Titian was always regarded as an exquisite master of colour. He used the highest quality of pigments, knew how to exploit and manipulate the medium to achieve depth and intensity, or softness and translucency. Titian also pioneered using the structure of the canvas as a pictorial element. His painting technique was highly evocative, using varying degrees of paint thickness, uneven textures, and making frequent and radical revisions.13 This style is already evident in his earlier art, but became more pronounced further into his career as his work gradually became sketchier, looser, and painted with differing degrees of finish.14 Most of the leading painters from the seventeenth century, such as Rubens, Diego Velázquez (1599-1660), and Rembrandt van Rijn (1606-1669) are indebted to Titian’s pictorial and technical innovations. Titian died in Venice in 1576 around the old age of 85, when the city was struck by the worst plague of the sixteenth century, and was buried in Santa Maria dei Frari.15

Notes
1. Charles Hope, “Titian’s Life and Time,” Titian, exh. cat. (London: Chaucer Press, 2003), 11.
2. Harold E. Wethey, “Titian”, accessed on August 18, 2020, https://www.britannica.com/biography/Titian.
3. Hope, “Titian’s Life and Time,” 12.
4. Ibid., 12-15.
5. Wethey, “Titian.”
6. The National Gallery, London, “Titian’s ‘poesie’: The commission,” accessed September 29th, 2020, https://www.nationalgallery.org.uk/exhibitions/titian-love-desire-death/titian-s-poesie-the-commission.
7. Hope, “Titian’s Life and Time,” 24.
8. Ibid., 22.
9. Ian Verstegen, “Guidobaldo II della Rovere in European Perspective,” Yale University Art Gallery Bulletin, European Art (2016), 43.
10. Ibid., 46.
11. Harold Wethey, The Paintings of Titian, (London: Phaidon, 1971), 137.
12. Matthew Hayes, “Titian’s Portrait of Guidobaldo II della Rovere and his Son Francesco Maria II: Technique, Change, and Conservation,” Kermes 114/115, April – September 2019, 110, 113-114.
13. Jill Dunkerton, “Titian’s Painting Technique,” Titian, exh. cat. (London: Chaucer Press, 2003), 45-46.
14. Ibid., 59.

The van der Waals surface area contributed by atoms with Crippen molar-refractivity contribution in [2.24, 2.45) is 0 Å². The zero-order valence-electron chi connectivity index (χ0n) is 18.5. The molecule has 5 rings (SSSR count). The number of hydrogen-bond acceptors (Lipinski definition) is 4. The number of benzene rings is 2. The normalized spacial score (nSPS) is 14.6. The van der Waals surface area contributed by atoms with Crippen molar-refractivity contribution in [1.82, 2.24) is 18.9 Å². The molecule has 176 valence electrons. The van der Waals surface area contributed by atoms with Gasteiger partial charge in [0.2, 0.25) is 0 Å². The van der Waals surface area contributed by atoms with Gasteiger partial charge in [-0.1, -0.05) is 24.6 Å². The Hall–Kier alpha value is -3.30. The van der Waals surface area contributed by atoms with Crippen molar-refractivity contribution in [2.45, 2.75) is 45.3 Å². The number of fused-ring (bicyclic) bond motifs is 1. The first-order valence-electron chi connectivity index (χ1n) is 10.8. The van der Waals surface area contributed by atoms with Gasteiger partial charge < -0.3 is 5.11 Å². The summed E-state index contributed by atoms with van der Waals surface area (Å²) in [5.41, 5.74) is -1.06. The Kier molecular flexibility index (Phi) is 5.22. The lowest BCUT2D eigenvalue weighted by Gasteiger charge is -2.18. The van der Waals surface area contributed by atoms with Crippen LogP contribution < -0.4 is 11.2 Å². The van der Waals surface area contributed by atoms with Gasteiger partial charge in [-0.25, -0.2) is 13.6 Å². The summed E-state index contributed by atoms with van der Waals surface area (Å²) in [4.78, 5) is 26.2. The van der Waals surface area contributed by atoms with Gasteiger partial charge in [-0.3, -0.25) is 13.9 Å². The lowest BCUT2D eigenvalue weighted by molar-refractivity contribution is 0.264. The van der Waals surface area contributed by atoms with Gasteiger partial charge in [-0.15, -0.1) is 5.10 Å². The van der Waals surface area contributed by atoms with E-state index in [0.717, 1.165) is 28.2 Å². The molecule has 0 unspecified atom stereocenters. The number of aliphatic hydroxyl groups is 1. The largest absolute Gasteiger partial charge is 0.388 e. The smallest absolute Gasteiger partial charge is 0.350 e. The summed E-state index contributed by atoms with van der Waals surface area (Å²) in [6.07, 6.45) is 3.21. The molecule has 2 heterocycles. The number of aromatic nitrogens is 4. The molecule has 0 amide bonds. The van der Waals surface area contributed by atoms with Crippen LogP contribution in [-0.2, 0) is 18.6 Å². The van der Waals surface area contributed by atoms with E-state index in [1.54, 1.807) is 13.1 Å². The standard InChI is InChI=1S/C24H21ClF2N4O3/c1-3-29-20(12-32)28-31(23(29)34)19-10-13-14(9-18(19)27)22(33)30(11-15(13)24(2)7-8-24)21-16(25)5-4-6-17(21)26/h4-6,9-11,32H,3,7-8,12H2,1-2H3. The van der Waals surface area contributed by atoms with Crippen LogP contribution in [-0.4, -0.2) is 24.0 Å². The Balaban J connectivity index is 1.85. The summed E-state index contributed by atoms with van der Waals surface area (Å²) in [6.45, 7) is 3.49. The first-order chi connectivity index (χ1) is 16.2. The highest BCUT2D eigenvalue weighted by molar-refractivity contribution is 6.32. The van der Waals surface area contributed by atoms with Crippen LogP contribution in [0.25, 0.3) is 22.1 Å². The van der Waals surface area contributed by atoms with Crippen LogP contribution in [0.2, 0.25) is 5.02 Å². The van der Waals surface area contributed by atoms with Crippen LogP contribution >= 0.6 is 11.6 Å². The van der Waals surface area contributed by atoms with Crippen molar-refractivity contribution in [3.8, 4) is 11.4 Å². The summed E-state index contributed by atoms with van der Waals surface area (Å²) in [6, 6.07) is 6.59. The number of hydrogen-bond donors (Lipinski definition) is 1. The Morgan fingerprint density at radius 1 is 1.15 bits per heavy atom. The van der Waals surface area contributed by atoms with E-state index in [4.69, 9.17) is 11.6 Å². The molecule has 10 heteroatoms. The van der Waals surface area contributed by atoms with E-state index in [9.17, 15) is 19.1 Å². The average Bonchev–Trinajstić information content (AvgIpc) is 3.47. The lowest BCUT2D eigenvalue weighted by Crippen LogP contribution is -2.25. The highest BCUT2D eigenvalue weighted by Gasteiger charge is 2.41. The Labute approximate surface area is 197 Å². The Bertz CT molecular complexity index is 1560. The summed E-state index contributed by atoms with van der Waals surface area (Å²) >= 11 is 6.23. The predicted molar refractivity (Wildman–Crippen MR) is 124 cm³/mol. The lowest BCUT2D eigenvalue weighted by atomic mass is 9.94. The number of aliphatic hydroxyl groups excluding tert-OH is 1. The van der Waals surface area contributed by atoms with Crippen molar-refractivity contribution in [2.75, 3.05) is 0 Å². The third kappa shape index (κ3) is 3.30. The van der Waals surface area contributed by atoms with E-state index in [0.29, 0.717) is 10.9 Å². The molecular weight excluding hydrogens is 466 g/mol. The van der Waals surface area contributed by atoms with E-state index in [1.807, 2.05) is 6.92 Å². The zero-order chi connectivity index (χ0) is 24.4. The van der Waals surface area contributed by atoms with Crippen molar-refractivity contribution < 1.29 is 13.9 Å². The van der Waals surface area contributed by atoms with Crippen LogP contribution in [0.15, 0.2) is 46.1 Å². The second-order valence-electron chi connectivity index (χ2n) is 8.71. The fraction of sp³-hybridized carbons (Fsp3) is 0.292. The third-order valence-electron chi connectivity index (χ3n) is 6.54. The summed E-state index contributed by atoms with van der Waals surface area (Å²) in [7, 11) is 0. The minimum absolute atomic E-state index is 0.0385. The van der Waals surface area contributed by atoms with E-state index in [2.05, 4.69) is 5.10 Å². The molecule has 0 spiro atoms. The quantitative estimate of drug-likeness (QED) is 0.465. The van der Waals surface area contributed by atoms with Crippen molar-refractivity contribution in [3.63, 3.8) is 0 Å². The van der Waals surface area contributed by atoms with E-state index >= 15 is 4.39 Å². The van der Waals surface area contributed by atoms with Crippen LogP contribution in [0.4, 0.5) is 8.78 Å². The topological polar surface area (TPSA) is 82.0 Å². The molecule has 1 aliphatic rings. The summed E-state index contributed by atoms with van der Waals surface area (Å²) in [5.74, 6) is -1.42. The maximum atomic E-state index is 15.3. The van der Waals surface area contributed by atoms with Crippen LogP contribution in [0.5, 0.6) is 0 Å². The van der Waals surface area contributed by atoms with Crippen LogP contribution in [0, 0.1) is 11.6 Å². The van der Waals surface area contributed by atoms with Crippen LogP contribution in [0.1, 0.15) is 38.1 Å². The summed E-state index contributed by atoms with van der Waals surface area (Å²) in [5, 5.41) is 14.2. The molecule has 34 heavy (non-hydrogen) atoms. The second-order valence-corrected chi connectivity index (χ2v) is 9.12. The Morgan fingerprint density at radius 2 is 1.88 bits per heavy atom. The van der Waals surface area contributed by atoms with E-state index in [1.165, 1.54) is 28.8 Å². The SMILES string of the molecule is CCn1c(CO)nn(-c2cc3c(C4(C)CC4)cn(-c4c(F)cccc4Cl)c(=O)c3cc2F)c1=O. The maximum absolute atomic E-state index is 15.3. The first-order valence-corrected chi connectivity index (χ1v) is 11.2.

15. Wethey, “Titian.”

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The Malaspina family, Elizabeth della Rovere (1529-1561), sister of Guidobaldo II (1514-1574), who married Alberico I Cybo Malaspina, Marchese di Massa and Carrara (1534-1623).
Abate Luigi Celotti (ca. 1765-1846), Venice, until 1837;
Count Anatole Demidoff, Prince of San Donato (1812-1875), San Donato, Florence, 1837;
his sale; Hôtel Drouot, Paris, 3-4 March 1870, lot 187 (17,500 francs);
Hugh Lupus Grosvenor, 3rd Marquess of Westminster, later 1st Duke of Westminster (1825-1899), 1870;
by descent at Grosvenor House, and elsewhere to his grandson, Hugh Richard Arthur, 2nd Duke of Westminster (1879-1953);
his deceased sale; Sotheby’s, London, 24 June 1959, lot 17.
with Matthiesen Gallery, London, by 1962, where acquired by a private collection;
Anonymous sale [Property of a European Lady]; Christie’s, New York, 19 April 2018, lot 31;
The Klesch Collection.

London, Royal Academy, “Exhibition of Works by the Old Masters”, 1871, no. 139.
Stockholm, Nationalmuseum, “Konstens Venedig: utställning anordnad med anledning av Konung Gustaf VI Adolfs attioarsdag”, 20 October 1962 – 10 February 1963, no. 95.
Naples, Museo di Capodimonte, “Tiziano e il ritratto di corte da Raffaelo a Carracci”, 25 March – 4 June 2006, no. 31.
Paris, Musee du Luxembourg, “Titien: Le pouvoir en face”, 13 September 2006 – 21 January 2007, no. 29.

J. Young, Catalogue of the Pictures at Grosvenor House, London, 1913, no. 123.
E. Camesasca, Tutta la pittura di Tiziano, Milan, 1960, II, p. 56 (as “lost”).
B. Nicolson, “Venetian Art in Stockholm,” The Burlington Magazine, CV, January 1963, p. 32, illustrated as frontispiece opposite Editorial.
F. Heinemann, “Die Ausstellung Venezianischer Kunst in Stockholm,” Kunstchronik, XVI, 1963, p. 66.
E. Camesasca, L’Opera Completa di Tiziano, Milan, 1969, no. 348 (as “lost”).
R. Pallucchini, Titian, Florence, 1969, I, p. 90 (correctly rejecting the association of the picture with the portrait documented by Pietro Aretino in 1545).
H.E. Wethey, The Paintings of Titian: The Portraits, London, 1971, p. 137, no. 91, pl. 165.
Ian Verstegen, “Guidobaldo II della Rovere in European Perspective,” Yale University Art Gallery Bulletin, European Art (2016), pp. 47, reproduced in colour p. 47, fig. 4 (as “Taddeo Zuccaro (?))”.
Matthew Hayes, “Titian’s Portrait of Guidobaldo II della Rovere and his Son Francesco Maria II: Technique, Change, and Conservation,” Kermes 114/115, April – September 2019, pp. 109-118.